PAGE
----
599 Summit Avenue: F. Scott Fitzgerald House a.k.a. "Summit Terrace"

Though not all were spared, Saint Paul was able to preserve an astonishing number of residences on Summit. The last architecturally significant home to be demolished, the Amherst Wilder mansion, was 60 years ago in 1959. Since then, two national historic districts have been established on Summit—the Historic Hill District and the West Summit Avenue District. It is also part of two Saint Paul Heritage Preservation Districts—Summit Hill and Ramsey Hill—and was named one of the 10 Great Streets in America by the APA.

Amherst Wilder Mansion

226 Summit: Amherst Wilder Mansion (the last Summit house to be torn down in 1959)

Summit Avenue's Fun Facts and Haunted Houses

  • Summit’s grand houses were not appreciated by all. Saint Paul’s own F. Scott Fitzgerald once described the stretch as “a mausoleum of American architectural monstrosities”, and world-famous architect Frank Lloyd Wright dubbed it “the worst collection of architecture in the world”—Wright was not fond of copying European styles and sought to create uniquely American architecture.
  • Selby-Dale became home to the Twin Cities' first cable car station in 1888. It was installed because the hill from downtown to the Cathedral of Saint Paul was too steep for horse cars. The station and surrounding area quickly became a commercial hub for Saint Paulites. By the early 1900s, the cable cars had been replaced by electric streetcars—the lower entrance to the tunnel for the Twin Cities Rapid Transit streetcar remains intact just below the Cathedral of Saint Paul. 
  • Famous architect Cass Gilbert (who also designed the Minnesota State Capitol) designed eight houses on Summit. The most famous is the Lightner House at 318 Summit, which is widely regarded widely as one of the best-constructed homes on the avenue. Gilbert was a childhood friend of one of Minnesota's most prolific architects, Clarence H. Johnston, who also designed many homes on Summit. Though not on Summit proper, you can actually stay the night in one of Johnston's homes (built in 1900) a few blocks away at the Historic District Bed & Breakfast on Ashland Avenue.
  • Of the original homes, 294 Summit is the only wood house—built by a lumberman, of course. It was owned by A Prairie Home Companion’s Garrison Keillor between 2008 and 2018.
  • Sinclair Lewis, a Nobel Prize-winning Minnesota writer, once lived in the Italian-Renaissance house located at 516 Summit.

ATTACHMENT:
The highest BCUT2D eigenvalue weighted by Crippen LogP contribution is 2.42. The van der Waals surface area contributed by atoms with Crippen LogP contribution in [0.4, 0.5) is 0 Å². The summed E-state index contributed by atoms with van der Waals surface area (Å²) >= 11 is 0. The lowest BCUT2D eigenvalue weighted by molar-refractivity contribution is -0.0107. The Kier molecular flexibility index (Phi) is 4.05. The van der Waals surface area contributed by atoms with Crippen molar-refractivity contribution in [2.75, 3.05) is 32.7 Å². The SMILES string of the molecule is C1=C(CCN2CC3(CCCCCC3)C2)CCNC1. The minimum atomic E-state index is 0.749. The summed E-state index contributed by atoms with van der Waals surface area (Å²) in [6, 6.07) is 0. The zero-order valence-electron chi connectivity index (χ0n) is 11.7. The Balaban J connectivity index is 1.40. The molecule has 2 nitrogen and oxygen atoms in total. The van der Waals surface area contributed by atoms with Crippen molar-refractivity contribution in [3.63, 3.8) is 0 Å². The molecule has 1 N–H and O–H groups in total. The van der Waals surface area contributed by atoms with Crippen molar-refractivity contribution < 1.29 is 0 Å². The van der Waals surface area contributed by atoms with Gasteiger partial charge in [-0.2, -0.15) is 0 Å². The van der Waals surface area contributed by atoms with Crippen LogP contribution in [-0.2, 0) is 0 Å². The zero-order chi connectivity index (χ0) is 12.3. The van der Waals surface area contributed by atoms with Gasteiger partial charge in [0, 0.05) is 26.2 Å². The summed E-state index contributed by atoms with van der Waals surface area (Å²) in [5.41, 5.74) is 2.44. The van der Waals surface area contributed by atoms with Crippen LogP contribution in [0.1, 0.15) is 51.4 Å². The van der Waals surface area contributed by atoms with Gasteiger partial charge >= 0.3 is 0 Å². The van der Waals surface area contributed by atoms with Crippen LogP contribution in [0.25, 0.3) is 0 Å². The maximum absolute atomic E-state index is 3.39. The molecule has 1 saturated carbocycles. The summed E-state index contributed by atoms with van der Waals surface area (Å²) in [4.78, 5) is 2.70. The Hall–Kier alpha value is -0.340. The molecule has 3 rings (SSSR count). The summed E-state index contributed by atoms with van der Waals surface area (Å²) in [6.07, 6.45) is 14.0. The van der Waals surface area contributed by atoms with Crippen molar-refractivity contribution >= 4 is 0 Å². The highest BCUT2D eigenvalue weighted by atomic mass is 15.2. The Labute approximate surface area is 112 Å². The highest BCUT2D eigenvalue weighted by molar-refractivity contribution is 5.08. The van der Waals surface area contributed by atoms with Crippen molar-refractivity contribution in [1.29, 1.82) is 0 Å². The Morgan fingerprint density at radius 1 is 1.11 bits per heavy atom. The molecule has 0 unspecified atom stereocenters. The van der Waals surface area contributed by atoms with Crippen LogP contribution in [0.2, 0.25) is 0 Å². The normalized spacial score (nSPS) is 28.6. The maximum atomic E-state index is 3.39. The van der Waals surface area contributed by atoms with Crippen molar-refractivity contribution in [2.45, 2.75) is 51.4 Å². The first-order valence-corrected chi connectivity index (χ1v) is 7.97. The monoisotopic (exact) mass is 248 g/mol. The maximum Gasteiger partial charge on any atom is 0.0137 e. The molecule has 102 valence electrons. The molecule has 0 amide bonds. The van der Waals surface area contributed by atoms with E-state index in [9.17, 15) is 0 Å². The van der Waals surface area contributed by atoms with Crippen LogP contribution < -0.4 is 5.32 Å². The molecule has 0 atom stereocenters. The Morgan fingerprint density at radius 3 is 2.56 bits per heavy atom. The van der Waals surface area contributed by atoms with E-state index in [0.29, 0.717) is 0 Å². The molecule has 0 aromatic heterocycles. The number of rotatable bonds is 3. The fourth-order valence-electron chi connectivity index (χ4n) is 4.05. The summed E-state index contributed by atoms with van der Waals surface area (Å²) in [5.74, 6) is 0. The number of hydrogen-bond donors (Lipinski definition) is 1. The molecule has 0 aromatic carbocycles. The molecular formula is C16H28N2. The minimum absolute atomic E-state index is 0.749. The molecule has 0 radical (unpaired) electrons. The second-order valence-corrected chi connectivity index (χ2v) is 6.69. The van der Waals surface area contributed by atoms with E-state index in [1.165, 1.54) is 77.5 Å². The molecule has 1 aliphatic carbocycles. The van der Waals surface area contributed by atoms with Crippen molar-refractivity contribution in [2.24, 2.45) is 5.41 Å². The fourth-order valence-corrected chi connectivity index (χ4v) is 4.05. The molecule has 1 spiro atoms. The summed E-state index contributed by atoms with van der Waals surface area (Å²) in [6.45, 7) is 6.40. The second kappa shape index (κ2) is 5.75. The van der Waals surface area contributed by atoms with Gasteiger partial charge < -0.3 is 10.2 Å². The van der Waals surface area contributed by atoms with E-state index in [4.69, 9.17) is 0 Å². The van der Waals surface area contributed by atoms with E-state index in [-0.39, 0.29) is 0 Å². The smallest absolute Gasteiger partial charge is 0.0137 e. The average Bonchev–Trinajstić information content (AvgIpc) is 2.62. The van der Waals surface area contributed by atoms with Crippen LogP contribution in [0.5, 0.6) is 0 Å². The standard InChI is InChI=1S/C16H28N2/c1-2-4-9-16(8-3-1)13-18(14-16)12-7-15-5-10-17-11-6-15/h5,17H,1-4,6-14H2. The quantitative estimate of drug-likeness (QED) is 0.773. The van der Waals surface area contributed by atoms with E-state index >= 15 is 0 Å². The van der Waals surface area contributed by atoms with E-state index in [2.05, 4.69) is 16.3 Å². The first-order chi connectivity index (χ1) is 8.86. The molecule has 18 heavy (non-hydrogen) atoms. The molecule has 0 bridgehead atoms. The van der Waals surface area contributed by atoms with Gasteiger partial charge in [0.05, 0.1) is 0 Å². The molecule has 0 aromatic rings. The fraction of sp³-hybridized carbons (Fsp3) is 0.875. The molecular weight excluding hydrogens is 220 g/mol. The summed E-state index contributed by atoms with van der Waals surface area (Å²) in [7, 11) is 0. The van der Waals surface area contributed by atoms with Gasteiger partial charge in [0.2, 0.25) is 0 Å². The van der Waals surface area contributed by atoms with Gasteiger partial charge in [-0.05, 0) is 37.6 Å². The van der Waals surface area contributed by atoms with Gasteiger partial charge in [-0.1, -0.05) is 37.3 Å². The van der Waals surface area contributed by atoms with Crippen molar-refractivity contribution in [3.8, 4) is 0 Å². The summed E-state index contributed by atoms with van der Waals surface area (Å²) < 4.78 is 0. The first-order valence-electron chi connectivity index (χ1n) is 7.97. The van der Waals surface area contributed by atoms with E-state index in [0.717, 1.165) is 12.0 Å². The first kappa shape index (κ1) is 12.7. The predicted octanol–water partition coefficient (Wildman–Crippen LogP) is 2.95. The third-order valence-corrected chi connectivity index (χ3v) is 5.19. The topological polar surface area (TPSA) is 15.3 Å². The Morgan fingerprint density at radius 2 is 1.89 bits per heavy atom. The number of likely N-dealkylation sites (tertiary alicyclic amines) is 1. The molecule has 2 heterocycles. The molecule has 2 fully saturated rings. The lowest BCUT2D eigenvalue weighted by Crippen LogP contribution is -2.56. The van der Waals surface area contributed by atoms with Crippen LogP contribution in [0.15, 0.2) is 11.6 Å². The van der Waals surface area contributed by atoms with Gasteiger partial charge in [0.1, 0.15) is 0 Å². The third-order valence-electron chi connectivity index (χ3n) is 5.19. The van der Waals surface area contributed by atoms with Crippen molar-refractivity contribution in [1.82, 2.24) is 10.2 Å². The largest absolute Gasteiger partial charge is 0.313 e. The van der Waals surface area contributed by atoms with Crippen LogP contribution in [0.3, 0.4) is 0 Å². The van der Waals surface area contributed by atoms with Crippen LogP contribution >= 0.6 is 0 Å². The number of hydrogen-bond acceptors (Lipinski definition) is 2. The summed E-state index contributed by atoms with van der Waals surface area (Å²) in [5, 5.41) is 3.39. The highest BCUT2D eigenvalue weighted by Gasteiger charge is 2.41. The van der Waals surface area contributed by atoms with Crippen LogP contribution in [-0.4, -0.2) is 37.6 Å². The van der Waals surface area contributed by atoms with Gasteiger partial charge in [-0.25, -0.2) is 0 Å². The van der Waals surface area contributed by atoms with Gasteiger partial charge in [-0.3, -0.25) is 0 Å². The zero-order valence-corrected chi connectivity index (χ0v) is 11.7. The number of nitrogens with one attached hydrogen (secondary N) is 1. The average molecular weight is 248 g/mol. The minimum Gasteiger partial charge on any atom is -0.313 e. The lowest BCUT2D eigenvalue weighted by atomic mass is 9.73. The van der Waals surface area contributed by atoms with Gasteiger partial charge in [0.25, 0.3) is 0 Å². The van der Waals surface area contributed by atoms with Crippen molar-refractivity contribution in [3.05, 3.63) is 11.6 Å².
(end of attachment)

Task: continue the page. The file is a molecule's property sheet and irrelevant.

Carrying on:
• Some of the wealthiest Saint Paulites actually lived a few blocks south off Goodrich Avenue and Crocus Hill, a more secluded drive boasting the best hilltop views of the city. Frank B. Kellogg, winner of the 1929 Nobel Peace Prize, lived in this area at 633 Fairmont Avenue. 
  • You may have heard the ghost stories about the recently closed Forepaugh’s Restaurant in Saint Paul's Irvine Park, but Joseph Forepaugh’s notorious legacy also extends to Summit. After the hanging of his supposed mistress at the Irvine Park mansion, Joseph and his wife moved to 302 Summit Avenue in 1891. A year later, Joseph shot himself dead in the woods near Selby and Hamline.  
  • The Griggs mansion on 476 Summit is rumored to be one of the most haunted houses in Minnesota. The four-story Victorian mansion was built by Civil War veteran and grocery king Chauncey Griggs in 1883. The most notable ghost is said to be that of a young maid who hung herself from the fourth-floor landing in 1915, and some claim the mansion is haunted by at least six entities. 

National Historic Landmarks

  • James J. Hill House, 240 Summit Avenue
  • F. Scott Fitzgerald House, 599 Summit Avenue
  • Frank B. Kellogg House, 633 Fairmount Avenue (just south of Summit)

National Register of Historic Places

  • Cathedral of Saint Paul, 201 Summit Avenue
  • Burbank–Livingston–Griggs House, 432 Summit Avenue
  • Minnesota Governor's Residence, 1006 Summit Avenue
  • Pierce and Walter Butler House, 1345-1347 Summit Avenue
  • Dr. Ward Beebe House, 2022 Summit Avenue

How to Tour Summit Avenue

The best thing about Saint Paul’s most iconic street is it can be explored on any given day—by foot, car, bike or guided tour. For a more hands-on informative experience, the James J. Hill House is open for public tours Wednesday-Sunday ($10) and the Minnesota Historical Society hosts 90-minute Summit Avenue Walking Tours between May and September ($14). Plan your visit around the Summit Hill Association's biennial Summit House Tour for the opportunity to get inside some of these magnificent homes (next tour will occur Fall of 2020).

Whether you take a tour or go it on your own, we hope you’ll share your Summit Avenue explorations with us on Facebook, Instagram and Twitter using the hashtag #MYSAINTPAUL!